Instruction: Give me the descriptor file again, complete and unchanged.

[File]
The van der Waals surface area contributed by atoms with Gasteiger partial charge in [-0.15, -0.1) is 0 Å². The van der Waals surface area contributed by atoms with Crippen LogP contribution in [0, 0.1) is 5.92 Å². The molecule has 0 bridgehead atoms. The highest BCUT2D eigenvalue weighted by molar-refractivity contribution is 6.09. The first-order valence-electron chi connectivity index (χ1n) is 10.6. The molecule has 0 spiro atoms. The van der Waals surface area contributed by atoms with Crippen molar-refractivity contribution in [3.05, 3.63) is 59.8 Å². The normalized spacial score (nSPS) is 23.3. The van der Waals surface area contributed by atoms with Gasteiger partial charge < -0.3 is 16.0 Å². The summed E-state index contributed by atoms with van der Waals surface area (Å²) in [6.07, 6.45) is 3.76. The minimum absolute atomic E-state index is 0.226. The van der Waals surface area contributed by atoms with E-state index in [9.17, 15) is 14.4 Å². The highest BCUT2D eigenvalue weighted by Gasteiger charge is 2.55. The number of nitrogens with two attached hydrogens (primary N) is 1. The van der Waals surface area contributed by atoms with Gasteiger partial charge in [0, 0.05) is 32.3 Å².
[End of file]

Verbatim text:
The van der Waals surface area contributed by atoms with Gasteiger partial charge in [-0.15, -0.1) is 0 Å². The van der Waals surface area contributed by atoms with Crippen LogP contribution in [0, 0.1) is 5.92 Å². The molecule has 0 bridgehead atoms. The highest BCUT2D eigenvalue weighted by molar-refractivity contribution is 6.09. The first-order valence-electron chi connectivity index (χ1n) is 10.6. The molecule has 0 spiro atoms. The van der Waals surface area contributed by atoms with Crippen molar-refractivity contribution in [3.05, 3.63) is 59.8 Å². The normalized spacial score (nSPS) is 23.3. The van der Waals surface area contributed by atoms with Gasteiger partial charge < -0.3 is 16.0 Å². The summed E-state index contributed by atoms with van der Waals surface area (Å²) in [6.07, 6.45) is 3.76. The minimum absolute atomic E-state index is 0.226. The van der Waals surface area contributed by atoms with E-state index in [9.17, 15) is 14.4 Å². The highest BCUT2D eigenvalue weighted by Gasteiger charge is 2.55. The number of nitrogens with two attached hydrogens (primary N) is 1. The van der Waals surface area contributed by atoms with Gasteiger partial charge in [0, 0.05) is 32.3 Å².